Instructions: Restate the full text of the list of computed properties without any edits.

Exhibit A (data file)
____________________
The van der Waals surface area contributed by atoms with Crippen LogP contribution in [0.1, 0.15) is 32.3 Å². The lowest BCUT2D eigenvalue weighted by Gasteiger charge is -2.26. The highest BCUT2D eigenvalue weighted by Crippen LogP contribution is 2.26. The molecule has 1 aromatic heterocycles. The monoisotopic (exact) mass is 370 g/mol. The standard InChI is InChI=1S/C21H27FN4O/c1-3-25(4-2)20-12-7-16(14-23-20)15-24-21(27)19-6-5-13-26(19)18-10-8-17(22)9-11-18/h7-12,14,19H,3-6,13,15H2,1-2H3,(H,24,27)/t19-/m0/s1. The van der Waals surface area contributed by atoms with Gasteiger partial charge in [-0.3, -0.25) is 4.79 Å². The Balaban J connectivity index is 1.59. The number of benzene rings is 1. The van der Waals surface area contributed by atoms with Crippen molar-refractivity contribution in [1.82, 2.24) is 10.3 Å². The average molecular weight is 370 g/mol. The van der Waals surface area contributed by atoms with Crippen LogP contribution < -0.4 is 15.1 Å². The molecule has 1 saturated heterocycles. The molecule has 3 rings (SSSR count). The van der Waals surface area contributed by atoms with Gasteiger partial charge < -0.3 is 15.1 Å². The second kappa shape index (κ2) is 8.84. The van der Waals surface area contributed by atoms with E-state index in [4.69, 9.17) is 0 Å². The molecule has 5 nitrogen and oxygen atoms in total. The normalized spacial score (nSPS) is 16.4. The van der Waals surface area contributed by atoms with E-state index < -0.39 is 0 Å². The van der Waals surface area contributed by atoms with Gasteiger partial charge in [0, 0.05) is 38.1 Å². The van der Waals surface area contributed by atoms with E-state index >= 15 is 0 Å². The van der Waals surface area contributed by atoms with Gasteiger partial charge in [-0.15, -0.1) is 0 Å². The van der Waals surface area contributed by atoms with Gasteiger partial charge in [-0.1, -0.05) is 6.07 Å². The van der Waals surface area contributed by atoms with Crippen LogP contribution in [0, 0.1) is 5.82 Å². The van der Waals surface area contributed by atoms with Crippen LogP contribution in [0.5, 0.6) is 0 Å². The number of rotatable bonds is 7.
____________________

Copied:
The van der Waals surface area contributed by atoms with Crippen LogP contribution in [0.1, 0.15) is 32.3 Å². The lowest BCUT2D eigenvalue weighted by Gasteiger charge is -2.26. The highest BCUT2D eigenvalue weighted by Crippen LogP contribution is 2.26. The molecule has 1 aromatic heterocycles. The monoisotopic (exact) mass is 370 g/mol. The standard InChI is InChI=1S/C21H27FN4O/c1-3-25(4-2)20-12-7-16(14-23-20)15-24-21(27)19-6-5-13-26(19)18-10-8-17(22)9-11-18/h7-12,14,19H,3-6,13,15H2,1-2H3,(H,24,27)/t19-/m0/s1. The van der Waals surface area contributed by atoms with Gasteiger partial charge in [-0.3, -0.25) is 4.79 Å². The Balaban J connectivity index is 1.59. The number of benzene rings is 1. The van der Waals surface area contributed by atoms with Crippen molar-refractivity contribution in [1.82, 2.24) is 10.3 Å². The average molecular weight is 370 g/mol. The van der Waals surface area contributed by atoms with Crippen LogP contribution < -0.4 is 15.1 Å². The molecule has 1 saturated heterocycles. The molecule has 3 rings (SSSR count). The van der Waals surface area contributed by atoms with Gasteiger partial charge < -0.3 is 15.1 Å². The second kappa shape index (κ2) is 8.84. The van der Waals surface area contributed by atoms with E-state index in [4.69, 9.17) is 0 Å². The molecule has 5 nitrogen and oxygen atoms in total. The normalized spacial score (nSPS) is 16.4. The van der Waals surface area contributed by atoms with E-state index < -0.39 is 0 Å². The van der Waals surface area contributed by atoms with Gasteiger partial charge in [0, 0.05) is 38.1 Å². The van der Waals surface area contributed by atoms with E-state index >= 15 is 0 Å². The van der Waals surface area contributed by atoms with Gasteiger partial charge in [-0.15, -0.1) is 0 Å². The van der Waals surface area contributed by atoms with Gasteiger partial charge in [-0.1, -0.05) is 6.07 Å². The van der Waals surface area contributed by atoms with Crippen LogP contribution in [0, 0.1) is 5.82 Å². The van der Waals surface area contributed by atoms with Crippen LogP contribution in [0.5, 0.6) is 0 Å². The number of rotatable bonds is 7.